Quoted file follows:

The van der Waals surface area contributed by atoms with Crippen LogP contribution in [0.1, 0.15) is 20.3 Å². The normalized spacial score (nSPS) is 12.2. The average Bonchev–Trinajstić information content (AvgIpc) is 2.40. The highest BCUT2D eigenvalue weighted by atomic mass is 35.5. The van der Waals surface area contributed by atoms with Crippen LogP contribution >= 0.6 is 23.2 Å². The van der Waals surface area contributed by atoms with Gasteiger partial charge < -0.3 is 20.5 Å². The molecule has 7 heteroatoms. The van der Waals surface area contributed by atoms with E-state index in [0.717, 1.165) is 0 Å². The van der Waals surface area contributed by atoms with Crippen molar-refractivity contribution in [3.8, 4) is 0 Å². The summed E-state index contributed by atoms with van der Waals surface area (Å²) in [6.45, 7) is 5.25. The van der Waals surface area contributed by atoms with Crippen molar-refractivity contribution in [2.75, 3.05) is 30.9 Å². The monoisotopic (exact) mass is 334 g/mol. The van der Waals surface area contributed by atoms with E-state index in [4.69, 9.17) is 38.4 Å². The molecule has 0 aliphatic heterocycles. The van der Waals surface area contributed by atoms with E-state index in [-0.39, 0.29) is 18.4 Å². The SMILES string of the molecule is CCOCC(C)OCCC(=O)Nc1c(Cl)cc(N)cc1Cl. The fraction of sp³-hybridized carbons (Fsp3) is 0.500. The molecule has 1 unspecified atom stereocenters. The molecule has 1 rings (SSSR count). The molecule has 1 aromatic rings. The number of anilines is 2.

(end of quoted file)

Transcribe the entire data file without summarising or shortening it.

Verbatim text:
The van der Waals surface area contributed by atoms with Crippen LogP contribution in [0.1, 0.15) is 20.3 Å². The normalized spacial score (nSPS) is 12.2. The average Bonchev–Trinajstić information content (AvgIpc) is 2.40. The highest BCUT2D eigenvalue weighted by atomic mass is 35.5. The van der Waals surface area contributed by atoms with Crippen LogP contribution >= 0.6 is 23.2 Å². The van der Waals surface area contributed by atoms with Gasteiger partial charge < -0.3 is 20.5 Å². The molecule has 7 heteroatoms. The van der Waals surface area contributed by atoms with E-state index in [0.717, 1.165) is 0 Å². The van der Waals surface area contributed by atoms with Crippen molar-refractivity contribution in [3.8, 4) is 0 Å². The summed E-state index contributed by atoms with van der Waals surface area (Å²) in [6.45, 7) is 5.25. The van der Waals surface area contributed by atoms with Crippen molar-refractivity contribution in [2.75, 3.05) is 30.9 Å². The monoisotopic (exact) mass is 334 g/mol. The van der Waals surface area contributed by atoms with E-state index in [4.69, 9.17) is 38.4 Å². The molecule has 0 aliphatic heterocycles. The van der Waals surface area contributed by atoms with E-state index in [-0.39, 0.29) is 18.4 Å². The SMILES string of the molecule is CCOCC(C)OCCC(=O)Nc1c(Cl)cc(N)cc1Cl. The fraction of sp³-hybridized carbons (Fsp3) is 0.500. The molecule has 1 unspecified atom stereocenters. The molecule has 1 rings (SSSR count). The molecule has 1 aromatic rings. The number of anilines is 2.